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NHS reliance on ‘short-term measures’ has made it financially unstable, auditors report

Quick fixes are draining funding for long-term investment

NHS

The NHS is relying on ‘short-term measures’ to fix financial problems, including taking loans from the Department of Health and Social Care (DHSC) it would likely never be able to pay back.

The findings come from a report made by the National Audit Office (NAO), which looked at the financial stability of the NHS.

It found that the NHS provider trusts had a combined deficit of £827m and clinical commissioning groups had a $150m deficit, in the financial year ending 31 March 2019.

While NAO found that the NHS is treating more patients than ever before, it reports that the health service has not yet achieved the ‘fundamental transformation’ necessary to meet the rising demands.

It highlighted the danger of the ‘short-term’ fixes that individual trusts have become reliant on to meet demands, with these measures ultimately not being sustainable.

“Trusts are becoming increasingly reliant on short-term measures, including one-off savings – rather than more permanent year-on-year savings – to meet yearly financial targets. Short-term fixes have made some parts of the NHS seriously financially unstable.”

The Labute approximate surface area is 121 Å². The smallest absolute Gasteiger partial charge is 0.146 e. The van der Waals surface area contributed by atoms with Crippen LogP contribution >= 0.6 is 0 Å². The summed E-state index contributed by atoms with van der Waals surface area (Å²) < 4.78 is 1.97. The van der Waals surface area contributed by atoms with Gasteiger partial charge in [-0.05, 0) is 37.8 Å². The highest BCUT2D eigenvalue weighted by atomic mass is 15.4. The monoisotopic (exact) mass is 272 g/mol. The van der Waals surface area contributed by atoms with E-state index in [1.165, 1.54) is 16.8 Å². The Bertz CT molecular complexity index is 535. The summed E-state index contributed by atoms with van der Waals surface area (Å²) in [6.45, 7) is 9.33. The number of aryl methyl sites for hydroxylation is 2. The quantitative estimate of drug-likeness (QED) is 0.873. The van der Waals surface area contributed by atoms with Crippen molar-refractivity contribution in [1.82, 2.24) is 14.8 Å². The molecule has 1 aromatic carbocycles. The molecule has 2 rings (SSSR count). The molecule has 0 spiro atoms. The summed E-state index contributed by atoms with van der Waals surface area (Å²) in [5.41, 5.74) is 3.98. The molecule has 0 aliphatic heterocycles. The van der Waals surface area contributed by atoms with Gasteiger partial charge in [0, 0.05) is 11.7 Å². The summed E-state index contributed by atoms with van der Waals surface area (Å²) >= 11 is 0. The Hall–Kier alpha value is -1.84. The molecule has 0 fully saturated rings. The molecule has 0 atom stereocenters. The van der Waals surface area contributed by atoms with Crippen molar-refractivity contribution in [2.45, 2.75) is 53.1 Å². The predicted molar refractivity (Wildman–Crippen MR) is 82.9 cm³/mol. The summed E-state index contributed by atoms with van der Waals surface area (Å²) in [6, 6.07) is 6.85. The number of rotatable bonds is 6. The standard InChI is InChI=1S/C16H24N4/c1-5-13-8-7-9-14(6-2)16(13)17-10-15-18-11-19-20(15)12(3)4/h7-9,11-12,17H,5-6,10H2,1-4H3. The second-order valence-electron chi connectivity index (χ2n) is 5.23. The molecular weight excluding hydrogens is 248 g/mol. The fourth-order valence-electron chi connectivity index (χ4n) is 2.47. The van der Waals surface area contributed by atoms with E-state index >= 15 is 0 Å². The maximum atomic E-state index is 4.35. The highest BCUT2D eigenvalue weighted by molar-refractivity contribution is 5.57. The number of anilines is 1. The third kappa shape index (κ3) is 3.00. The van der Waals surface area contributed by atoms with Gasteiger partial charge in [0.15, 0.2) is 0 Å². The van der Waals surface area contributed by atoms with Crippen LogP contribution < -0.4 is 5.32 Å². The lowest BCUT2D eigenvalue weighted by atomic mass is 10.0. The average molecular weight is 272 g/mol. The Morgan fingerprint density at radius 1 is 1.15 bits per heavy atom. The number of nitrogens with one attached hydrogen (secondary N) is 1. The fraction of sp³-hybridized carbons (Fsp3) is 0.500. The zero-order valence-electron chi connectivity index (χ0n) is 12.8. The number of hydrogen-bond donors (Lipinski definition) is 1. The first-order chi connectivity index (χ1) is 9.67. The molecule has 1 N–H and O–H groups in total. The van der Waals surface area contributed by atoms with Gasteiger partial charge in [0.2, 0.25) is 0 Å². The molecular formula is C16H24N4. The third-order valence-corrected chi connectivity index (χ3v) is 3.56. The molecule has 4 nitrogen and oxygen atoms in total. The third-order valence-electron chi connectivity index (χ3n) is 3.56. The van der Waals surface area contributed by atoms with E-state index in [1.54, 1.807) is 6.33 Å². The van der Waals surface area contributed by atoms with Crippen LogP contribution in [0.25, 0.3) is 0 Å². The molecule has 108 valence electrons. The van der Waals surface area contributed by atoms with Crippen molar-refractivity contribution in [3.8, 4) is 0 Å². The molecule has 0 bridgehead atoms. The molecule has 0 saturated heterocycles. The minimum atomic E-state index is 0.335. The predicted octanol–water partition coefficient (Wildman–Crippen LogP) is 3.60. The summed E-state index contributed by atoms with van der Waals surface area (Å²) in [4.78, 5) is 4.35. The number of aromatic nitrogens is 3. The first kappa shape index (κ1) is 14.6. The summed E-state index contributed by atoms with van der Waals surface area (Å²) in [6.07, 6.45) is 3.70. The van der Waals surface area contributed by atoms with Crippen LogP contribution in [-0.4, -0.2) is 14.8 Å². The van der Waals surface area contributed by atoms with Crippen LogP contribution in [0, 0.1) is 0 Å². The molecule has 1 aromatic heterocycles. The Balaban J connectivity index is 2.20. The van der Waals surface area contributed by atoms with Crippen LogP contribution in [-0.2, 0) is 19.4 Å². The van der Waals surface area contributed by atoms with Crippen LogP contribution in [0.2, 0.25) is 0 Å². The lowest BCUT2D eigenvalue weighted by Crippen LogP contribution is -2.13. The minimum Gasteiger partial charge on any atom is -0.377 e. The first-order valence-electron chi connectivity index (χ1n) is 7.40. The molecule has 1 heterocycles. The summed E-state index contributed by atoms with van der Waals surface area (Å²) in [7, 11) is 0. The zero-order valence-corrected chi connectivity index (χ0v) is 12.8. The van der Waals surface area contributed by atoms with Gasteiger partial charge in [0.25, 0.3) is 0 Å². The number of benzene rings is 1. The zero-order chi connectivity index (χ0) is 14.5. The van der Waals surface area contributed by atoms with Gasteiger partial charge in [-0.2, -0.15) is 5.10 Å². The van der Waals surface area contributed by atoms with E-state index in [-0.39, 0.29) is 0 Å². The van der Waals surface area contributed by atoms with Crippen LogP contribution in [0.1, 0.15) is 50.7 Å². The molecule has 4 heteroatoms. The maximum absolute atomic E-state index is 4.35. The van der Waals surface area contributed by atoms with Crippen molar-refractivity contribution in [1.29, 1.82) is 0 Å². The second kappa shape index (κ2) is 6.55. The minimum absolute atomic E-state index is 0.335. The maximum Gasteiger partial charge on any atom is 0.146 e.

The report also found that these sustained ‘quick fixes’ were draining resources for long-term areas of investment, including workforce/employment, pubic health and capital. For the NHS Long Term Plan to be successful, the short-term and long-term needs of the NHS will need to be rebalanced.

“There is no long-term plan for social care in sight, but what is clear is the lack of investment in public health, equipment and buildings. It is the start of a new parliament and the Department of Health and Social Care needs to urgently get a grip and wisely use the new money it’s been given,” said Meg Hillier, the chair of the public accounts committee of the British House of Commons.

Over the past three years, NHS providers have reportedly requested an average of £1.1bn more of funding for buildings and equipment than is allowed in their spending limits. This contributed to a backlog of maintenance work of around £6.5bn, according to NAO.

For the last five years, the government has transferred £4.3bn from capital to revenue budgets "to cope with day to day pressures facing the NHS" which has contributed to that backlog.

Prime Minister Boris Johnson enshrined NHS funding in law upon his entry to Downing Street, following the Conservative majority win back in December.

In addition, the government has promised a “record cash boost for the NHS, worth £33.9bn extra a year by 2023/24”, said a DHSC spokesperson.

The government has also promised 6,000 extra doctors for GP surgeries, free hospital parking measures for some patients and staff and a cross-party deal to fix the current social care crisis.

Article by
Lucy Parsons

5th February 2020

From: Healthcare

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